Episodio 2: El Barro y La Sangre
Episode 1: Overview of C-IMAGE
C-IMAGE PI Dr. Steven Murawski talks to David Levin about the research goals of our center and the importance of integration when tackling large scale impacts.
Episodio 1: Descripción de C-IMAGE
An interactive website exploring the DWH and Ixtoc oil spills, as well as others, in the Gulf of Mexico and beyond.
Mind Open Media reporter David Levin sits down with C-IMAGE co-PI Dr. Dana Wetzel to learn more about her research interests and her motivation for her studies. Dana is a senior scientist at Mote Marine Laboratory in the Environmental Laboratory Forensics Program. Her laboratory detects oil compounds, analyzes fatty acids for health and feeding ecology studies and develops biomarkers for effects of stressors, both chemical and non-chemical, on marine organisms. Immune function, fertility potential and DNA damage are currently some of the biomarkers that they use to help answer questions about the status of the environment.
By using cutting-edge technology to detect trace levels of persistent organic contaminants, she can evaluate possible effects toxic substances have on marine life — from low-level chronic exposures that could hinder reproduction and development, to acute exposures leading to immediate illness and death.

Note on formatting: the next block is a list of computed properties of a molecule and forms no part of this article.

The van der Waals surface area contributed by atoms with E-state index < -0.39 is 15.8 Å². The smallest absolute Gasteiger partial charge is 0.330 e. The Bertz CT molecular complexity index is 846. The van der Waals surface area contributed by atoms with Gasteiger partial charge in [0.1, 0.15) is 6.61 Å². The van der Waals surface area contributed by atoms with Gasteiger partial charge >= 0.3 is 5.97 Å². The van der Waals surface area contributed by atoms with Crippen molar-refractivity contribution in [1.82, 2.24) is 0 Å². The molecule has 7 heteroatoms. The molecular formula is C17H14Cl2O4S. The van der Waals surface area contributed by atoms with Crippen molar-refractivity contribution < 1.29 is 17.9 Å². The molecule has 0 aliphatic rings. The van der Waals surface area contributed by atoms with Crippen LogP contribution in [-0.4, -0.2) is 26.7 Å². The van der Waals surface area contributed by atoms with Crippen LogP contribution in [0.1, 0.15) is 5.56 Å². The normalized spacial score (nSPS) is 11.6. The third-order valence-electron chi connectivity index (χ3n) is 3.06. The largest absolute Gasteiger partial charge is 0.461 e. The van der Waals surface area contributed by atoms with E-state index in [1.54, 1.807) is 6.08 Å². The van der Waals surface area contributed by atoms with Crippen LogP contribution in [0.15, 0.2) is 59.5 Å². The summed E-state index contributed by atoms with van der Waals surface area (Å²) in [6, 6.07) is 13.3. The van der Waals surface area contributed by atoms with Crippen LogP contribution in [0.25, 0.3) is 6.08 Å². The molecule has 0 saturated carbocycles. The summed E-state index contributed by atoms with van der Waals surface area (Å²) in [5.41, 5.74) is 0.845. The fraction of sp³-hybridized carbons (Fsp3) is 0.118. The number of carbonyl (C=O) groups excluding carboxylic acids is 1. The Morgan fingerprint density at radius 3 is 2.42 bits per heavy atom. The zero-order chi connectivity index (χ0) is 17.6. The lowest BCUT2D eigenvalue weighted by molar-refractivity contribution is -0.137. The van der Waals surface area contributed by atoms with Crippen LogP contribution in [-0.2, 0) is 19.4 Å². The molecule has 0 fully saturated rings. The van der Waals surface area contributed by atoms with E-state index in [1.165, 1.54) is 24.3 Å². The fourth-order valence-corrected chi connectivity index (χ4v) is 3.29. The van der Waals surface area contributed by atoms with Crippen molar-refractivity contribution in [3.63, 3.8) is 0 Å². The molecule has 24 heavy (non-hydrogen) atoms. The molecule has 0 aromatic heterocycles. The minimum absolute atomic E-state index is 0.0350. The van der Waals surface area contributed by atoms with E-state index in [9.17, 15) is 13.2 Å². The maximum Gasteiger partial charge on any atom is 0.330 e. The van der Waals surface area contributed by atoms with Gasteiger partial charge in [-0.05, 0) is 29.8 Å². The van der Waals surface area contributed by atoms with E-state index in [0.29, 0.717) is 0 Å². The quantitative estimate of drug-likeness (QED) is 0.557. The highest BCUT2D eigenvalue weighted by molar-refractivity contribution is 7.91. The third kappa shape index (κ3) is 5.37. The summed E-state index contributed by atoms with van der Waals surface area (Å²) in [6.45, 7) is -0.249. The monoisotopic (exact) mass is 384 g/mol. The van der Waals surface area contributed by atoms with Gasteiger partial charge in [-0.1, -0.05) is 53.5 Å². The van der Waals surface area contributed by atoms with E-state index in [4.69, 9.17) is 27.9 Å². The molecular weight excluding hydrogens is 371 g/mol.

Mind Open Media reporter David Levin sits down with C-IMAGE post-doc Patrick Schwing from the University of South Florida. Dr. Schwing studies benthic foraminifera from the Gulf of Mexico and uses these single-celled organisms to tell us something about the health of the seafloor.
When he’s not looking at sediments, Patrick likes to retreat to his St. Pete oasis where he can be found home-brewing some great refreshments or laying down some beats.
Mind Open Media is a team of radio and multimedia producers who work with scientists to tell stories that break into their labs and lives. Their stories engage the scientific, personal, social, and political drama that is the making of science. C-IMAGE is lucky to have them as a resource to package our oil spill impact and resiliency stories into short podcasts to engage listenership of all backgrounds and ages.
Who is Mind Open Media?
Ari Daniel Shapiro received his PhD in biological oceanography in 2008 from MIT and the Woods Hole Oceanographic Institution before becoming an independent radio and multimedia producer. He tells stories about science and the environment on air and online, and his work has appeared on NPR, The World, and Radiolab among other outlets. Shapiro produced a podcast as part of an NSF-funded grant called Ocean Gazing about the use of real-time ocean data to understand the biology, chemistry and physics of our seas.